Age Discrimination Suits Jump, But Wins Are Elusive

Feb 15, 2012
Originally published on February 16, 2012 8:53 am

For older Americans looking for work, finding a job can be a tremendous challenge. Someone 55 or older will typically take three months longer to find employment than the average job seeker.

And with more people of all ages looking for work in the slow economy, age discrimination complaints are on the rise — but becoming harder to win.

Employment law experts say that has a lot to do with one particular case: Gross v. FBL Financial Services Inc.

'Persona Non Grata'

One day in 2003, Jack Gross saw a memo detailing staffing changes at the insurance company where he worked.

"I got this ahead of time, and it just jumped off the page," he recalls. "Everybody that they're naming here is my age or older. Nobody under 50 was getting demoted. The only promotions were people who were basically a generation younger than us."

Gross, 54 and a vice president at FBL Financial at the time, was among a dozen employees demoted that day. All were older workers, and all were high performers. But Gross alone decided to sue his employer for age discrimination.

"That was terrible. Once you file suit against your company, you're pretty much persona non grata," he says. "I felt like I was crossing enemy lines."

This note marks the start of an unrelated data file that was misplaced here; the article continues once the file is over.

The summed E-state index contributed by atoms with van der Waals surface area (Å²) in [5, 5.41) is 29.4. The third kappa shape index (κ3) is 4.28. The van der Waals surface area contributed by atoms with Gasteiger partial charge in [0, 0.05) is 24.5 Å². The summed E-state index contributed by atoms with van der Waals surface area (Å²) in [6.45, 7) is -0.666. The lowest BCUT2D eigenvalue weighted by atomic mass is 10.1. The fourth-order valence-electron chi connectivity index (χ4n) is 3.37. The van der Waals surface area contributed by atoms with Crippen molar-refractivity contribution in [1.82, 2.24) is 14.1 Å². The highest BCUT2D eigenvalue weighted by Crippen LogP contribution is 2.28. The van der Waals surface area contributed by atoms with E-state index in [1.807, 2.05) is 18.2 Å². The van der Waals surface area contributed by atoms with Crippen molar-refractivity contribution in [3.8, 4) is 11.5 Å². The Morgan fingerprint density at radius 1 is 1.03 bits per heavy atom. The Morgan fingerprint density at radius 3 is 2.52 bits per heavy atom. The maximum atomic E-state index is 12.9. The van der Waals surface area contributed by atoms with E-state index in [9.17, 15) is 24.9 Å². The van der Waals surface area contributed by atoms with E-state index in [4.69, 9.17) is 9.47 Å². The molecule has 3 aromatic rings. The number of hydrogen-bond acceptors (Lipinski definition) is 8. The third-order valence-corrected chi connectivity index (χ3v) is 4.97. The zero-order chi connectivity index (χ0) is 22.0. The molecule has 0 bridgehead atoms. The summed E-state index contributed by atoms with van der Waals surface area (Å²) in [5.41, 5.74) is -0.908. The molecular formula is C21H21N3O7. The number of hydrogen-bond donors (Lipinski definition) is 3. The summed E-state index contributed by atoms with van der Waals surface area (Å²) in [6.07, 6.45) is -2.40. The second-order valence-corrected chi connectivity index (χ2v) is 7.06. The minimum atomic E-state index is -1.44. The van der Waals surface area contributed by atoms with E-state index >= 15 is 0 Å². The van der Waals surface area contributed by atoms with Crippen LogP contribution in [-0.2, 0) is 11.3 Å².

Former friends at work spurned Gross. He was excluded from meetings and received virtually no emails or phone calls. The ostracism made him sick with stress, but he stayed on the job another nine years because he felt he had no choice. What employer in his native Des Moines, he thought, would hire someone older who had also filed an age discrimination suit?

Gross eventually won in lower court, but the case was appealed to the U.S. Supreme Court — where Gross lost. In a 5-4 decision, the high court ruled that a plaintiff must prove, with a preponderance of evidence, that age was the reason for discrimination.

In effect, Gross v. FBL increased the burden of proof for age discrimination suits. Because of the ruling, experts say hundreds of other cases have been thrown out.

"Personally, that's one of the things that I resent most," Gross says. "That my name is being associated with so much injustice and unfairness."

Complaints On The Rise

Even before the ruling, it was costly and difficult to bring such cases. Gross says it cost $11,000 just to print the documents related to his case.

And Gross' suit coincides with a time when the Equal Employment Opportunity Commission says age discrimination is becoming a bigger problem.

Stuart Ishimaru, an EEOC commissioner, says age-related charges make up a growing number of complaints filed at the commission. And, he says, "I think that the number of formal complaints that come in to us understate the nature of the problem."

Ishimaru says that's because dismissal or demotion cases like Gross' are hard enough to prove. It's even more challenging, he says, to figure out how to prosecute age discrimination in hiring.